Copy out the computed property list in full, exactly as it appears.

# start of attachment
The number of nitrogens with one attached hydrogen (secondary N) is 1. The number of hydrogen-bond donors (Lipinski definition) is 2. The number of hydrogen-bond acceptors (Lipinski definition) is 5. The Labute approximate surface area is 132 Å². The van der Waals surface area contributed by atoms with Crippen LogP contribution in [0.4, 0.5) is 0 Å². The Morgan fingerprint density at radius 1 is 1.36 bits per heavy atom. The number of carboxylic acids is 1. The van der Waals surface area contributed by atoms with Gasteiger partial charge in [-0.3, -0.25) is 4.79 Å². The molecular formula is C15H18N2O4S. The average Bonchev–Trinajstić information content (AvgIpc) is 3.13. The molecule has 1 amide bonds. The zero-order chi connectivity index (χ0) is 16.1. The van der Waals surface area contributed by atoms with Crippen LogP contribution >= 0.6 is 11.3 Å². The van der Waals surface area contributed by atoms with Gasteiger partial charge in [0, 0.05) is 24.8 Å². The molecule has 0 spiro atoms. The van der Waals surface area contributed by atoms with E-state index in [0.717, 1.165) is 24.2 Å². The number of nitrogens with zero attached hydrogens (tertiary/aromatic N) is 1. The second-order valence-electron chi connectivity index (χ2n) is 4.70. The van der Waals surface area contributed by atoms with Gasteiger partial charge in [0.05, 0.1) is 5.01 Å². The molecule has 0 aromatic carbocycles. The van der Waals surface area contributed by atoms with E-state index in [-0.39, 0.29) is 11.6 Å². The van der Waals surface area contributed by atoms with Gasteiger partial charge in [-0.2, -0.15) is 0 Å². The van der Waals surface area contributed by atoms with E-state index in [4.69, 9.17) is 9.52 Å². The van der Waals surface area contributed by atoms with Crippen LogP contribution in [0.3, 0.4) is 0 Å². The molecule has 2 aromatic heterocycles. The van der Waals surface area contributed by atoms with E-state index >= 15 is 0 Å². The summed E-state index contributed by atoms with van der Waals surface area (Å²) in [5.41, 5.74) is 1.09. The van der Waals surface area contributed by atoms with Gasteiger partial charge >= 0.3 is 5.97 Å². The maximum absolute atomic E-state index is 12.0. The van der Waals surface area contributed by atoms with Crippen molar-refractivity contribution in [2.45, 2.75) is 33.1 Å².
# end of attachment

The number of nitrogens with one attached hydrogen (secondary N) is 1. The number of hydrogen-bond donors (Lipinski definition) is 2. The number of hydrogen-bond acceptors (Lipinski definition) is 5. The Labute approximate surface area is 132 Å². The van der Waals surface area contributed by atoms with Crippen LogP contribution in [0.4, 0.5) is 0 Å². The Morgan fingerprint density at radius 1 is 1.36 bits per heavy atom. The number of carboxylic acids is 1. The van der Waals surface area contributed by atoms with Gasteiger partial charge in [-0.3, -0.25) is 4.79 Å². The molecular formula is C15H18N2O4S. The average Bonchev–Trinajstić information content (AvgIpc) is 3.13. The molecule has 1 amide bonds. The zero-order chi connectivity index (χ0) is 16.1. The van der Waals surface area contributed by atoms with Crippen LogP contribution >= 0.6 is 11.3 Å². The van der Waals surface area contributed by atoms with Gasteiger partial charge in [0, 0.05) is 24.8 Å². The molecule has 0 spiro atoms. The van der Waals surface area contributed by atoms with E-state index in [0.717, 1.165) is 24.2 Å². The number of nitrogens with zero attached hydrogens (tertiary/aromatic N) is 1. The second-order valence-electron chi connectivity index (χ2n) is 4.70. The van der Waals surface area contributed by atoms with Gasteiger partial charge in [0.05, 0.1) is 5.01 Å². The molecule has 0 aromatic carbocycles. The van der Waals surface area contributed by atoms with E-state index in [-0.39, 0.29) is 11.6 Å². The van der Waals surface area contributed by atoms with Gasteiger partial charge in [-0.2, -0.15) is 0 Å². The van der Waals surface area contributed by atoms with E-state index in [4.69, 9.17) is 9.52 Å². The van der Waals surface area contributed by atoms with Crippen LogP contribution in [0.3, 0.4) is 0 Å². The molecule has 2 aromatic heterocycles. The van der Waals surface area contributed by atoms with E-state index >= 15 is 0 Å². The summed E-state index contributed by atoms with van der Waals surface area (Å²) in [5.41, 5.74) is 1.09. The van der Waals surface area contributed by atoms with Gasteiger partial charge >= 0.3 is 5.97 Å². The maximum absolute atomic E-state index is 12.0. The van der Waals surface area contributed by atoms with Crippen molar-refractivity contribution in [2.45, 2.75) is 33.1 Å².